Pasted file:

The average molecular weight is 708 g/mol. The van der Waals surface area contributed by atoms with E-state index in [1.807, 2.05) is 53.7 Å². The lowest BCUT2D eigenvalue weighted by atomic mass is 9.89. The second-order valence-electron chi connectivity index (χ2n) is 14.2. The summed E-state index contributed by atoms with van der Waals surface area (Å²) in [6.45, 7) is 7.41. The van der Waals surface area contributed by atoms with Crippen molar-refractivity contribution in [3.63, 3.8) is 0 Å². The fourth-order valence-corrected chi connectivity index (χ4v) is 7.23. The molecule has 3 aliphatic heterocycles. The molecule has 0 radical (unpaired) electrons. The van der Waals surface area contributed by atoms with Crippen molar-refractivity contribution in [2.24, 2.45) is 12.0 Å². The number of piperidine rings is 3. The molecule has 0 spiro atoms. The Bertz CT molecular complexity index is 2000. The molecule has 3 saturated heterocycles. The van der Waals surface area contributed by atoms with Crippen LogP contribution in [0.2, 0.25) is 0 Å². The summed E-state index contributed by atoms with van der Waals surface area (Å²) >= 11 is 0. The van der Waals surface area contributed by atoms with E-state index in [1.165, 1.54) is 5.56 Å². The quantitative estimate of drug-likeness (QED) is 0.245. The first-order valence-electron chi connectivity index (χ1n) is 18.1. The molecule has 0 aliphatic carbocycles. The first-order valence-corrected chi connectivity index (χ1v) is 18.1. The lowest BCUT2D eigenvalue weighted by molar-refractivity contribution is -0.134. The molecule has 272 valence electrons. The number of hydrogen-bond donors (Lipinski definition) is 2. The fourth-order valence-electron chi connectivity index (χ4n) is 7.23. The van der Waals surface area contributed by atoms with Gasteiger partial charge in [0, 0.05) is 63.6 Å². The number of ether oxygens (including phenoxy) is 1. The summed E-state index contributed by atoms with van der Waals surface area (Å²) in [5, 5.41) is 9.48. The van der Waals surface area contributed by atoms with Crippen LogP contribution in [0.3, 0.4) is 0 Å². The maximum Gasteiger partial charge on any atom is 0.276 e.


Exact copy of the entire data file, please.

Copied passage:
The average molecular weight is 708 g/mol. The van der Waals surface area contributed by atoms with E-state index in [1.807, 2.05) is 53.7 Å². The lowest BCUT2D eigenvalue weighted by atomic mass is 9.89. The second-order valence-electron chi connectivity index (χ2n) is 14.2. The summed E-state index contributed by atoms with van der Waals surface area (Å²) in [6.45, 7) is 7.41. The van der Waals surface area contributed by atoms with Crippen molar-refractivity contribution in [3.63, 3.8) is 0 Å². The fourth-order valence-corrected chi connectivity index (χ4v) is 7.23. The molecule has 3 aliphatic heterocycles. The molecule has 0 radical (unpaired) electrons. The van der Waals surface area contributed by atoms with Crippen molar-refractivity contribution in [2.24, 2.45) is 12.0 Å². The number of piperidine rings is 3. The molecule has 0 spiro atoms. The Bertz CT molecular complexity index is 2000. The molecule has 3 saturated heterocycles. The van der Waals surface area contributed by atoms with Crippen LogP contribution in [0.2, 0.25) is 0 Å². The summed E-state index contributed by atoms with van der Waals surface area (Å²) >= 11 is 0. The van der Waals surface area contributed by atoms with E-state index in [1.165, 1.54) is 5.56 Å². The quantitative estimate of drug-likeness (QED) is 0.245. The first-order valence-electron chi connectivity index (χ1n) is 18.1. The molecule has 0 aliphatic carbocycles. The first-order valence-corrected chi connectivity index (χ1v) is 18.1. The lowest BCUT2D eigenvalue weighted by molar-refractivity contribution is -0.134. The molecule has 272 valence electrons. The number of hydrogen-bond donors (Lipinski definition) is 2. The fourth-order valence-electron chi connectivity index (χ4n) is 7.23. The van der Waals surface area contributed by atoms with Gasteiger partial charge in [0, 0.05) is 63.6 Å². The number of ether oxygens (including phenoxy) is 1. The summed E-state index contributed by atoms with van der Waals surface area (Å²) in [5, 5.41) is 9.48. The van der Waals surface area contributed by atoms with Crippen LogP contribution in [0.3, 0.4) is 0 Å². The maximum Gasteiger partial charge on any atom is 0.276 e.